Blacks, Latinos, and Native Americans were severely underrepresented in the healthcare workforce including dentistry in 2019, according to George Washington University, in a trend that shows limited signs of improvement.
Overall, 60.5% of the professionals in the 10 professions studied were White, while 12.1% were Black, 18.2% were Hispanic, and 0.6% were Native American. Also, 54.5% of students in professional programs were White, while 13.7% were Black, 21.3% were Hispanic, and 0.7% were Native American.
Specifically in dentistry, 68.7% of dentists were White, 4.4% of dentists were Black, 5.7% were Hispanic, and 0.1% were Native American. Also, 56.5% of 2019’s dental school students were White, while 4.9% were Black, 9.8% were Hispanic, and 0.3% were Native American.
In addition to dentistry, the study examined advanced practice registered nurses, pharmacists, physicians, physician assistants, occupational therapists, physical therapists, respiratory therapists, speech-language pathologists, and registered nurses.
“Our findings suggest that Blacks, Latinos, and other people of color have been left behind when it comes to the health professions,” said lead author Edward Salsberg, senior research scientist and co-director of the Health Workforce Diversity Tracker project at the GW Fitzhugh Mullan Institute for Health Workforce Equity.
The study is one of the first to measure the representation of Blacks, Latinos, and other minorities in the current workforce and compare it to the diversity of the future workforce across health professions, Salsberg said.
The findings are important because minority health professionals play a critical role in efforts to reduce the disproportionate burden of diseases, including COVID-19, among communities of color, the researchers said.
“By building a more diverse health workforce, the United States would improve access and improve outcomes in underserved communities and for high-need populations,” said coauthor Toyese Oyeyemi, co-director of the Diversity Tracker project.
The study used publicly available data from the American Community Survey and the Integrated Post-Secondary Education Data Systems to estimate the current racial and ethnic profile of 10 health professions. The analysis focused on the largest health diagnosing and treating professions, including doctors, nurses, and pharmacists.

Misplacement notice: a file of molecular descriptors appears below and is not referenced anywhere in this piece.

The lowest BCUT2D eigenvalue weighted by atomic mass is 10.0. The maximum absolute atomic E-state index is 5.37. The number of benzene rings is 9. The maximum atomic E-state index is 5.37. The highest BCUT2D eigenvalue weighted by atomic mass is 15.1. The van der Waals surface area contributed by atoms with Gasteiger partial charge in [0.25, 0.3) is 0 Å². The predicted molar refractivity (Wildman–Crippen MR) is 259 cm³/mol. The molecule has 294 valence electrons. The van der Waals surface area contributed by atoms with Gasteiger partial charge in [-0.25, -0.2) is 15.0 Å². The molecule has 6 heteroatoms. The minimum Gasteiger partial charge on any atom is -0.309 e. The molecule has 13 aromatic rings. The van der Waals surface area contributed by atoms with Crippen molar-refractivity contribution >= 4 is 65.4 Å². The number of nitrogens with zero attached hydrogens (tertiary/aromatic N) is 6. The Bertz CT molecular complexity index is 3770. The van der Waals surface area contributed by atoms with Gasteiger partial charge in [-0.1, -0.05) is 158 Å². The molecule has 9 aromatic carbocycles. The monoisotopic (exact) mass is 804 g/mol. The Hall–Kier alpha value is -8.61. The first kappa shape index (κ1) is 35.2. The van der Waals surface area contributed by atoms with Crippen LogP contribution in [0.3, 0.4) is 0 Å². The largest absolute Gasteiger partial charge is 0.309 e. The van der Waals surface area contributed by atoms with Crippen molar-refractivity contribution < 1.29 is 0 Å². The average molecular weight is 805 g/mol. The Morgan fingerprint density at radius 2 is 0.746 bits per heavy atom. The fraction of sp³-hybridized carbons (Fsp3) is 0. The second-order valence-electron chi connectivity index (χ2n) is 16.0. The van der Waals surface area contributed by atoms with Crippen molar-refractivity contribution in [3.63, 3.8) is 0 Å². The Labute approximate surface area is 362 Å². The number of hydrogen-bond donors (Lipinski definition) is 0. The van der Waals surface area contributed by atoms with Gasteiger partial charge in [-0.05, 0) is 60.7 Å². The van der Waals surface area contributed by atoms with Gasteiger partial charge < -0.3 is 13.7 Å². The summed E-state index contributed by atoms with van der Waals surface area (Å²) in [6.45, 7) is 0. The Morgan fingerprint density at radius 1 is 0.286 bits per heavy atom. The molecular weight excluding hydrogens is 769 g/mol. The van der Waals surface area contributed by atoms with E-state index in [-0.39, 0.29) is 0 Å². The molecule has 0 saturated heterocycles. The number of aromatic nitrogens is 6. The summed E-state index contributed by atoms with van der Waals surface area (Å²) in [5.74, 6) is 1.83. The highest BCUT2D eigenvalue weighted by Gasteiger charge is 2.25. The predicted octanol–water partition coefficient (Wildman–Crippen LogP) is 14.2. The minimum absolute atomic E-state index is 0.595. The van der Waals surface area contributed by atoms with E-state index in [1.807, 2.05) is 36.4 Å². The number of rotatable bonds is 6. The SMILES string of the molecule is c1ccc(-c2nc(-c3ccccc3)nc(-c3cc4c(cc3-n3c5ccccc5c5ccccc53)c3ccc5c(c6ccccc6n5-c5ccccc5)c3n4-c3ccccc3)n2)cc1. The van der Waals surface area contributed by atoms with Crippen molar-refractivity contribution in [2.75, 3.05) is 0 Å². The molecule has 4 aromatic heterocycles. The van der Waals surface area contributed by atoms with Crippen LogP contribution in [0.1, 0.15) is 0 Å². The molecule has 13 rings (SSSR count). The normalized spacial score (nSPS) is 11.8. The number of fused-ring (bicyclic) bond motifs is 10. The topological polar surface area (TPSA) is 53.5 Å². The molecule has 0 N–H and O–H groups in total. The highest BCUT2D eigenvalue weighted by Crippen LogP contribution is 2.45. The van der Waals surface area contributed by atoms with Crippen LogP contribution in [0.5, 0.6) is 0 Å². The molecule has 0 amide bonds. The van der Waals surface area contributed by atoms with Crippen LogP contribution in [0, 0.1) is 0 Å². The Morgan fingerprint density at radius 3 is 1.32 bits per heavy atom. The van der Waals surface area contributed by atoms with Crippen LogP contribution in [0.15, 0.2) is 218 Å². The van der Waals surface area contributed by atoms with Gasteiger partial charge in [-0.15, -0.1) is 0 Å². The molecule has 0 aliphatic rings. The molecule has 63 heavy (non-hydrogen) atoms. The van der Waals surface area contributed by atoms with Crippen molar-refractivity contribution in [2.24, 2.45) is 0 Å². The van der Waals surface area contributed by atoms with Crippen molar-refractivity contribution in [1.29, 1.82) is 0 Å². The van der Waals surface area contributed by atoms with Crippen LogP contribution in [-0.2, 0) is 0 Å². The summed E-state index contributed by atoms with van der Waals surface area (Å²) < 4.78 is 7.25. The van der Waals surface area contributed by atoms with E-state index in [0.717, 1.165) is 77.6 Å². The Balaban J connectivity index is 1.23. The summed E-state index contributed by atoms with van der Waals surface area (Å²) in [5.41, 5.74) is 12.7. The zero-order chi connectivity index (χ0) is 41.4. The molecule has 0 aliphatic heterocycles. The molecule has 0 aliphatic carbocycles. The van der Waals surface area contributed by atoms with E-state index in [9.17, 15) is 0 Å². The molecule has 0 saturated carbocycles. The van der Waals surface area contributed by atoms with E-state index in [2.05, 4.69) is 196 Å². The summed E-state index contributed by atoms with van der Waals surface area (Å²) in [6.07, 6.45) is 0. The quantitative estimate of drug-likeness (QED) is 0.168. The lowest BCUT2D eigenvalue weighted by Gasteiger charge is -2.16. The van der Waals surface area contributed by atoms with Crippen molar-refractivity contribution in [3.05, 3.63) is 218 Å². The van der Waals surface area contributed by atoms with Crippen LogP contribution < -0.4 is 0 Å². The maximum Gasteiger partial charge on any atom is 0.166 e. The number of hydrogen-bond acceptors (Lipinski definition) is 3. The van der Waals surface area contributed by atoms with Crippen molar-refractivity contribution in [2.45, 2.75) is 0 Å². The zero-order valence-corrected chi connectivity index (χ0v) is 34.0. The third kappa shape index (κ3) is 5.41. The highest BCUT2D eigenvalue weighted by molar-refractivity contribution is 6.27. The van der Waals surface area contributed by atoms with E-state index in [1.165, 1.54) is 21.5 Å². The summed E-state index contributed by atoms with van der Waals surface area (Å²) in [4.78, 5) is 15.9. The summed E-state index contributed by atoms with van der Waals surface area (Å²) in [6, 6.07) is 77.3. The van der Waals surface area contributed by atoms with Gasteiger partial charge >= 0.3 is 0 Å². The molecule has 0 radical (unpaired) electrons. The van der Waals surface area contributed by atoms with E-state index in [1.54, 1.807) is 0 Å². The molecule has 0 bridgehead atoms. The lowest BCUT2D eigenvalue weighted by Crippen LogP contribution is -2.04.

The researchers also developed a health workforce diversity index comparing the representation of minorities in each profession to their representation among the working age population. It also compares the diversity of recent graduates to the diversity of the population age 20 to 35. According to the study:
- In 2019, about 12.1% of the entire US workforce was Black. In contrast, among the 10 health professions studies, Black representation ranged from 3.3% for physical therapists to 11.4% for respiratory therapists.
- Among the 10 professions studied, the diversity index for Blacks in the workforce was 0.54. A diversity index of one represents parity, or the diversity of the workforce being equal to the diversity in the profession. A 0.54 index means that Blacks are very underrepresented in the health professions.
- The composite diversity index for Blacks among graduates in the 10 professions also was 0.54, indicating that the future health workforce is unlikely to have greater representation.
- In five of the 10 professions studied, the representation of Blacks in the pipeline was less than in practice, indicating the future workforce may be even less diverse in those professions.
- In 2019, Latinos accounted for 18.2% of the US workforce, as representation in the 10 health professions studied ranged from 3.4% for physical therapists to 10.8% for respiratory therapists with an overall diversity index of 0.34.
- Native Americans accounted for 0.6% of the overall US workforce in 2019, with representation among the 10 health professions ranging from a low of zero to just 0.9%, resulting in a diversity index of 0.54.
- In dentistry, Whites saw a 1.13 diversity index while Blacks scored 0.36, Hispanics scored 0.31, and Native Americans scored 0.09.
- In dental school, Whites saw a 1.04 diversity index while Blacks scored 0.36, Hispanics scored 0.46, and Native Americans scored 0.4.
The analysis also examined recent graduates of health professional programs to determine whether many newly minted graduates are from minority groups. A more diverse group of new graduates might change the trajectory of the past, the researchers said.
However, the researchers found that despite minor improvements in the diversity index of recent Latino graduates, most health professions have not changed much when it comes to diversity.
“These findings show that the health workforce roles that require postgraduate education training suffer from a significant underrepresentation of minorities that lags behind their representation in the general population,” said coauthor Maria Portela, a co-director of the Diversity Tracker project.
“This trend is unlikely to change unless we devote attention and resources to fix it,” said Portela.
“Our hope is measuring, tracking, and regularly publicizing the lack of diversity in the health professions will raise awareness and visibility of these disparities and encourage organizations, states, and individual institutions to enact change that will benefit the whole community,” said Portela.
The study, “Estimation and Comparison of Current and Future Racial/Ethnic Representation in the US Health Care Workforce,” was published by JAMA Network Open.